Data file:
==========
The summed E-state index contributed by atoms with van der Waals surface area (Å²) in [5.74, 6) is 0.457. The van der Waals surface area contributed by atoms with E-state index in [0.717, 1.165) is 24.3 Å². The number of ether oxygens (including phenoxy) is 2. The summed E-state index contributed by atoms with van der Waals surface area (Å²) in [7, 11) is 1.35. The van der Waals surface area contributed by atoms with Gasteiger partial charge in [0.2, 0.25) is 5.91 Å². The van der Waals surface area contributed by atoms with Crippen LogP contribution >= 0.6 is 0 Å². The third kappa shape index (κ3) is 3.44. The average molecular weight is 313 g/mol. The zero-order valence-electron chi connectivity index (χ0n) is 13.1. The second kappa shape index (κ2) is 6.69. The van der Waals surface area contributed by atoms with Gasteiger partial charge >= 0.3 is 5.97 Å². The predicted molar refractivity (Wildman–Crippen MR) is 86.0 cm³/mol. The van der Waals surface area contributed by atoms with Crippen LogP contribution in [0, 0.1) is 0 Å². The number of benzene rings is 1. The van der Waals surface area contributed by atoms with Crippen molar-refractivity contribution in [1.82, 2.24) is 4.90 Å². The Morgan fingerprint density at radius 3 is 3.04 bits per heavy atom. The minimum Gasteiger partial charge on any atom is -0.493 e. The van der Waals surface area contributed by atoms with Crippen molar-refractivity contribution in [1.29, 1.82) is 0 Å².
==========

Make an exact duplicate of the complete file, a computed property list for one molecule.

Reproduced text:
The summed E-state index contributed by atoms with van der Waals surface area (Å²) in [5.74, 6) is 0.457. The van der Waals surface area contributed by atoms with E-state index in [0.717, 1.165) is 24.3 Å². The number of ether oxygens (including phenoxy) is 2. The summed E-state index contributed by atoms with van der Waals surface area (Å²) in [7, 11) is 1.35. The van der Waals surface area contributed by atoms with Gasteiger partial charge in [0.2, 0.25) is 5.91 Å². The van der Waals surface area contributed by atoms with Crippen LogP contribution >= 0.6 is 0 Å². The third kappa shape index (κ3) is 3.44. The average molecular weight is 313 g/mol. The zero-order valence-electron chi connectivity index (χ0n) is 13.1. The second kappa shape index (κ2) is 6.69. The van der Waals surface area contributed by atoms with Gasteiger partial charge >= 0.3 is 5.97 Å². The predicted molar refractivity (Wildman–Crippen MR) is 86.0 cm³/mol. The van der Waals surface area contributed by atoms with Crippen LogP contribution in [0, 0.1) is 0 Å². The number of benzene rings is 1. The van der Waals surface area contributed by atoms with Crippen molar-refractivity contribution in [1.82, 2.24) is 4.90 Å². The Morgan fingerprint density at radius 3 is 3.04 bits per heavy atom. The minimum Gasteiger partial charge on any atom is -0.493 e. The van der Waals surface area contributed by atoms with Crippen molar-refractivity contribution in [1.29, 1.82) is 0 Å².